INDIA HONOURS ITS 1962 DEAD AFTER 50 YEARS
Author : C.Uday Bhaskar
INDIA HONOURS ITS 1962 DEAD AFTER 50 YEARS
India finally honoured its long ignored ‘shaheed' -- soldiers who had
laid down their lives defending flag and national sovereignty -- in the
brief war with China that began with the surprise People's Liberation
Army (PLA) attack on under-equipped and ill-clad Indian troops on
October 20, 1962.
Defence Minister A.K. Antony, accompanied by the three service chiefs
and the venerable five-star Marshal of the Air Force, Arjan Singh (a
World War II veteran), led the nation in laying a wreath at Delhi's war
memorial at India Gate.
This has been described as a gesture of epic proportions, for ever since
the humiliating defeat that India suffered with nearly 3,000 troops
killed in the icy Himalayan heights, the Indian state led by former
Prime Minister Jawaharlal Nehru chose the path of obdurate and
A long festering border and territorial dispute that had its origins in
the colonial-era demarcation (imposed on Tibet and China by imperial
Britain during the heydays of the British Raj in India) was at the heart
of the Sino-Indian dispute. The month-long war left India stunned and
Nehru was taught a lesson by Mao. The war ended as suddenly as it began
when China withdrew unilaterally.
The Indian troops, equipped with vintage World War II ordnance and
cotton clothing, acquitted themselves with characteristic gallantry and
raw courage. Certain battles such as Rezang La will compare with the
legendary Thermopylae. However, there was an abysmal failure at the
highest political level in India and PM Nehru and his abrasive and
arrogant Defence Minister Krishna Menon were unable to cope with what
Mao had unleashed.
To its shame, over the last 50 years, the Indian state chose not to
acknowledge the death of its soldiers -- those who defended the nation
to their peril. The unstated reason was it would sully the image of
Nehru to recall or commemorate the 1962 war. India's distinctive
strategic culture derived from the Buddha-Gandhi tradition of ‘ahimsa'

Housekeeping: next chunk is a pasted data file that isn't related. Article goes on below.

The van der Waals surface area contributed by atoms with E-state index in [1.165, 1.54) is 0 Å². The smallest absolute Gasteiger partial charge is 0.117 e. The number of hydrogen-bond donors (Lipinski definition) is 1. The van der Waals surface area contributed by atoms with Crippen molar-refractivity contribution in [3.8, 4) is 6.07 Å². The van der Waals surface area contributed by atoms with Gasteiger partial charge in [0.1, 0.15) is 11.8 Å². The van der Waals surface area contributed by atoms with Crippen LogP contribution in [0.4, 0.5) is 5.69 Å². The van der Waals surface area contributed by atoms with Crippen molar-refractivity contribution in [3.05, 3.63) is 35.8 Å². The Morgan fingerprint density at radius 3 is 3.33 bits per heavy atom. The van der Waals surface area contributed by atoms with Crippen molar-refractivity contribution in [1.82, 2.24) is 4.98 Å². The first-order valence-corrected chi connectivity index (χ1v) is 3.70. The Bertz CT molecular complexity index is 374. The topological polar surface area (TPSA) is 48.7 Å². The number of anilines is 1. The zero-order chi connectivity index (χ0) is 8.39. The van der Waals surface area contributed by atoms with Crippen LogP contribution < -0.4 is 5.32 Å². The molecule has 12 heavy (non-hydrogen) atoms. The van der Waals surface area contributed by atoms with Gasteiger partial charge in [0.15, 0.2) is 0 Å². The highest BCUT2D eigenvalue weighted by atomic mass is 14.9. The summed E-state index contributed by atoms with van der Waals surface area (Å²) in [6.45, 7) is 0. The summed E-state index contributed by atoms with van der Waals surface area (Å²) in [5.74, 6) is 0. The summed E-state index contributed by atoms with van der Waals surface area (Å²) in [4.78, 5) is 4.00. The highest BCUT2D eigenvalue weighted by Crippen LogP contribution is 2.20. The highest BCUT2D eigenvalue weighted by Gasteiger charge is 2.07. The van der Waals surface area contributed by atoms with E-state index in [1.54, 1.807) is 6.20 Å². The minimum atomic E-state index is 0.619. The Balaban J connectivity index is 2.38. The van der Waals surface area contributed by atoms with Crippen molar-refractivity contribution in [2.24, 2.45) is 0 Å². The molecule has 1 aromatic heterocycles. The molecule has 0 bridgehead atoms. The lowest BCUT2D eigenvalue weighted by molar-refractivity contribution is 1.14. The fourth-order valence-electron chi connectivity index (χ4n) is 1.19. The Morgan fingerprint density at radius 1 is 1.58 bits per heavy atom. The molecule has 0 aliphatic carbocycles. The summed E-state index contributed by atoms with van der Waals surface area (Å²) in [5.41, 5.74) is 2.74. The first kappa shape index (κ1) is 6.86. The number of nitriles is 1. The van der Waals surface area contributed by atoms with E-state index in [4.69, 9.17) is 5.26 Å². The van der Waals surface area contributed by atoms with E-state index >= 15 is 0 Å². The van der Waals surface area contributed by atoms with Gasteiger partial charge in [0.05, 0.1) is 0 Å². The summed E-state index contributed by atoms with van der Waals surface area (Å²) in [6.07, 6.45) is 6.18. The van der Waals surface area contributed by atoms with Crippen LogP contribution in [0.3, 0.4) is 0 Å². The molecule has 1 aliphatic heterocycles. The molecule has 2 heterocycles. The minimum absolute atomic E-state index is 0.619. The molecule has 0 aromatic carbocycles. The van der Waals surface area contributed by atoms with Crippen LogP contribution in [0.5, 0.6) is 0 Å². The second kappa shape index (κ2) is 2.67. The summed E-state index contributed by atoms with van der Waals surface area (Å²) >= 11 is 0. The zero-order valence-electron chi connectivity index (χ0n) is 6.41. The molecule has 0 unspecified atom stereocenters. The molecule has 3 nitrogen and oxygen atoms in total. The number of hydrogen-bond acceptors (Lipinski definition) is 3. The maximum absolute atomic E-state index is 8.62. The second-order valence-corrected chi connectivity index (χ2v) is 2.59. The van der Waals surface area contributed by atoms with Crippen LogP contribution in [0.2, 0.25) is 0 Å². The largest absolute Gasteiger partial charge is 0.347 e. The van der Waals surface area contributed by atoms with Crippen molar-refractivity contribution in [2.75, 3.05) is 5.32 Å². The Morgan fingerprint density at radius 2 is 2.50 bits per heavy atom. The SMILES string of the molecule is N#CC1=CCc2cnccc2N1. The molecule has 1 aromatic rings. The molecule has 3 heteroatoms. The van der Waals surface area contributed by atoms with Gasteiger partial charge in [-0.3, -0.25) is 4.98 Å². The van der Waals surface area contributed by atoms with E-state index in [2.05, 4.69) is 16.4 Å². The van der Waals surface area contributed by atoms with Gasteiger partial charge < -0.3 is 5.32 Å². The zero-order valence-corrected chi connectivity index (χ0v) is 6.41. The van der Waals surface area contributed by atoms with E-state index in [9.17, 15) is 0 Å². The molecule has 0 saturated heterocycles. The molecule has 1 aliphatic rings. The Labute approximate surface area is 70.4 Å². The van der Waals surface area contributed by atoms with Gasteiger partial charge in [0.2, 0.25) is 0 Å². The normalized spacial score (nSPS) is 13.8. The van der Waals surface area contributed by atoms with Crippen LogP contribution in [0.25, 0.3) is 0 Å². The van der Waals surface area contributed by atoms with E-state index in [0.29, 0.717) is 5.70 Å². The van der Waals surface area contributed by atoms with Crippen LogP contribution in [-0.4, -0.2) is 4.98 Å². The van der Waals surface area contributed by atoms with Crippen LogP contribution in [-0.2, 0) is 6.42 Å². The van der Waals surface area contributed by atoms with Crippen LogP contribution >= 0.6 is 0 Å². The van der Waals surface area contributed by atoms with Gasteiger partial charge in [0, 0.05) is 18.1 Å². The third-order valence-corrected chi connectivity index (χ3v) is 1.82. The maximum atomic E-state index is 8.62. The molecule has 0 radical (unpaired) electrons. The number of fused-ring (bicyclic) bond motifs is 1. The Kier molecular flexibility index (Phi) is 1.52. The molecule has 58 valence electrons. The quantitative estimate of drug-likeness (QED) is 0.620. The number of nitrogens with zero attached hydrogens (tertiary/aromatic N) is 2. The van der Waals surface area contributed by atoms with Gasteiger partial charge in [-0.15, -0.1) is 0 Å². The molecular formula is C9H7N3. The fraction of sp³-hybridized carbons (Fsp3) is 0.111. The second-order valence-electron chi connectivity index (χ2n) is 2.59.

and non-violence is reflected in the discomfiture of the Indian state in
empathetically and astutely dealing with either military victory (the
1971 India-Pakistan war) or defeat and this is an abiding trait.
To their credit, Prime Minister Manmohan Singh and Antony took this
brave decision to finally acknowledge the war by honouring those killed
in 1962 -- and while it may not be the beginning of a long-awaited MEA
culpa, it is nonetheless welcome. The families of those who died may
find some succour and the Indian military and its three million
veterans, some solace.
Antony also briefly dwelt on the trauma of 1962 and asserted: "I would
like to assure the nation that India of today is not the India of 1962.
Over the years, successive governments learning lessons from the past
strengthened our capabilities and modernised our armed forces ... we are
confident our armed forces will be able to protect the border in event
of any threat."
Fifty years after the October 1962 war, Sino-Indian relations are more
stable, though the territorial and border dispute remains exactly where
it was -- frozen in time. The complex Tibet issue and the presence of
the Dalai Lama and his followers in India irks Beijing. India remains
wary of Chinese intent and the received wisdom is that Beijing's deeper
objective is to contain India in the subcontinent and that Pakistan is a
useful strategic proxy.
The much hyped Asian century is predicated on the rise of China and
India who have a combined population of more than two billion. Strategic
restraint has been the lodestar for the political leadership since the
1993 peace accord signed by the two Asian giants.
Commercial and economic opportunities beckon and bi-lateral trade is
expected to cross $100 billion soon. But for China and India, neither
co-operation nor conflict is preordained.
Sino-Indian relations will be tested when a new leadership assumes the
helm in Beijing in early November and defines the contours of its
relations with Washington and New Delhi. India will have to review its
past more objectively to manage its future orientation apropos China.
The first step was taken on Saturday.
( C Uday Bhaskar is a Visiting Fellow at the National Maritime
Foundation. He can be contacted at firstname.lastname@example.org . This article first
appeared in Reuters on October 21, 2012.)
(C Uday Bhaskar is a Senior Fellow at the National Maritime Foundation. He can be contacted at email@example.com . This article first appeared in the South Asia Monitor on October 28, 2012.)